3. Travis Buck, Indians -- The Indians outfielder had two homers in Tuesday's game against the Diamondbacks, raising his spring total to four. He had four total homers in 177 at-bats between the minors and the A's last season.
1. Adam Dunn, White Sox -- Chicago's new slugger struck out three times on Tuesday in an 0-for-4 performance, giving him 22 strikeouts this spring. He's hitting .208/.311/.358 this spring with one homer in a team-leading 53 at-bats.
2. Mike Leake, Reds -- The day after it looked like Leake had his ticket to Cincinnati punched thanks to Johnny Cueto's injury, the A's took BP on the Reds' right-hander. Leake gave up single runs in each of the first two innings on Tuesday and then allowed five in the third, while recording only one out. In all he gave up six hits, seven earned runs, walked four and saw his ERA rise to 9.39. Daric Barton and Coco Crisp both hit solo homers off of Leake.
3. Welington Castillo, Cubs -- A rough day for Castillo, who nearly beat out an infield single, but showed his catchers speed and was thrown out in his only plate appearance of the day. Sure, lots of folks went 0 for 1 on Tuesday, but not many saw their average drop from .706 to .667. Castillo has 12 hits in 18 at-bats, plus two walks, so his on-base percentage is still .700. For those of you not used to that statistic, it's officially "not too bad."For more baseball news, rumors and analysis, follow @cbssportsmlb on Twitter or subscribe to the RSS feed.
Posted on: March 22, 2011 11:58 am
Edited on: March 22, 2011 1:29 pm
By Evan Brunell
The Phillies may be prepared to go after Michael Young (pictured) hard with the looming possibility that Chase Utley could miss the entire season with patellar tendinitis, which also threatens his career.
The report out of the New York Daily News makes note that the Phillies' payroll is virtually maxed out as it has cracked the $160 million barrier. However, Texas is reportedly open to eating half of Young's deal, which will pay him $48 million over the next three seasons. In addition, the Rangers could accept Joe Blanton back from the Phillies -- on the ledger for $17 million over the next two years. However, it is difficult to fathom the Rangers being willing to chew up $28 million in Young's salary over the next three years, plus add Blanton's deal on top. In addition, Texas is seeking a strong prospect in return for Young, and the Phillies may not be willing to offer up yet another prospect in a farm system that has been razed by the Cliff Lee and Roy Halladay trades.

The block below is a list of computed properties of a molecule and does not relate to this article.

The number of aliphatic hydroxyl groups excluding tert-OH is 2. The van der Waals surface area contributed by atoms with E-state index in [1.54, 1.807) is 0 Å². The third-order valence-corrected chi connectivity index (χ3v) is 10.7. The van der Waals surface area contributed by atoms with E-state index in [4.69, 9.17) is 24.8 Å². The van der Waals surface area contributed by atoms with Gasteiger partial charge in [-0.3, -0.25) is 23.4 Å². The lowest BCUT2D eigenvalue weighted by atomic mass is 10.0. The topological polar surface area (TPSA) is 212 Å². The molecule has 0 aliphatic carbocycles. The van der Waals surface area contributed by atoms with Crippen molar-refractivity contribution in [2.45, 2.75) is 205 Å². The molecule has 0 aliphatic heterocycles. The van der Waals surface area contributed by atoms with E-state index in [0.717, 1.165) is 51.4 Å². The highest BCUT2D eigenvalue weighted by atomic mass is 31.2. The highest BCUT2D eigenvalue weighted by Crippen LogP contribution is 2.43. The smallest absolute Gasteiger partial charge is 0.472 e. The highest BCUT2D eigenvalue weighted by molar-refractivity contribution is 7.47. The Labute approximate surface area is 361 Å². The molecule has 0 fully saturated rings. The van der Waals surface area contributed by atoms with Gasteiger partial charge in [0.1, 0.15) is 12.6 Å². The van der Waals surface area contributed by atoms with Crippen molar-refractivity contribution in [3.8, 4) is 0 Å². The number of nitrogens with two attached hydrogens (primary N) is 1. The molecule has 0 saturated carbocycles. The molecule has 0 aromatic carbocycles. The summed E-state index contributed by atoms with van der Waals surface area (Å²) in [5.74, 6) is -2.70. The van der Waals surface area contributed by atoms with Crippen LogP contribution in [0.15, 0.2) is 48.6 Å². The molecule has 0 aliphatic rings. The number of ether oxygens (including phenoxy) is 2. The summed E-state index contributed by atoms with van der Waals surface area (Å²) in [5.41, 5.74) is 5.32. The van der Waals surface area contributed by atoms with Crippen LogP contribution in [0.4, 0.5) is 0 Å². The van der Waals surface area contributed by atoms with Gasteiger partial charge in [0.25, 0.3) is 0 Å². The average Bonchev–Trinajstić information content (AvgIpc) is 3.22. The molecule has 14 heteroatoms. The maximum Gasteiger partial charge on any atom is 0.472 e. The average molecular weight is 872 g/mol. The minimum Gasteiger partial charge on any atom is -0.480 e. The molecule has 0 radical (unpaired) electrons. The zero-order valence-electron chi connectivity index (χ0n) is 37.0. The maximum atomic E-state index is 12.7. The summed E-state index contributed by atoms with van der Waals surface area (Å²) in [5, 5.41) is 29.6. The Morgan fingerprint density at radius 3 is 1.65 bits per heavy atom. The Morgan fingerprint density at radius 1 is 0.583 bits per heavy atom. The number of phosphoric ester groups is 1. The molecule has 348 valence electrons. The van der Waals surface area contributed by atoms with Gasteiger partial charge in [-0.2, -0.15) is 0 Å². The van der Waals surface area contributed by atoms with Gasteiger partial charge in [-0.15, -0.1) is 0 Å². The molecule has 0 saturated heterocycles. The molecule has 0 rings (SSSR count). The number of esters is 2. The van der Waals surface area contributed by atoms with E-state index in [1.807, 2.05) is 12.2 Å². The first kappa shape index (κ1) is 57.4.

Even if Utley is able to return to the roster this season, the club could just make Young a roving backup infielder. However, he could easily continue to start if Jimmy Rollins or Placido Polanco struggle. In addition, the two are free agents after the year, which would open up a starting spot for Young.
It's obvious, despite the team's denials to the contrary, that Philadelphia is extremely concerned about the state of Utley's knee and are rushing to contingency plans. Luis Castillo was signed to a contract Monday after being released from the Mets, but he is only a temporary stopgap unless he suddenly returns to the .300-average days of old, and even then he provides limited value.
Unfortunately for Philadelphia, there just aren't any cheap, good options to supplant Utley at second base. The team may actually have better luck shifting Polanco to second, his primary position, and chasing a third baseman to fill the gap. The White Sox are known to have made Mark Teahen available, and he would be a nice fit in Philadelphia if the dollars make sense. Teahen could play third and is even capable of playing right field, another position in flux for the squad.
That's pure conjecture, but as heavy expectations are heaped upon the Phillies, the front office has to find a way to withstand the loss of Utley and ex-right fielder Jayson Werth on offense. After all, for all the good pitching a team can have, you can't win without scoring runs.For more baseball news, rumors and analysis, follow @cbssportsmlb on Twitter or subscribe to the RSS feed.
Posted on: March 22, 2011 10:26 am
Edited on: March 22, 2011 11:16 am
By Evan Brunell
WORST NIGHTMARE: After midnight the morning of Dec. 4, former Nationals closer Chad Cordero got the worst news one could get: his three-month old daughter was dead from SIDS, otherwise known as Sudden Infant Death Syndrome.
Cordero was once one of the best closers in the game, saving 47 games for the inaugural season of the Washington Nationals after coming up with the Mariners. Cordero's been a non-entity for years now, struggling with injuries amid stints with the Mariners and Mets. He is now in camp with the Blue Jays, but first had to go through a horrific experience. His daughter, Teyta, was staying with his grandparents and was put to bed to sleep, but was checked on regularly. The last checkup came around midnight before Cordero's mother, Patti, discovered Teyta had passed at 12:45 a.m.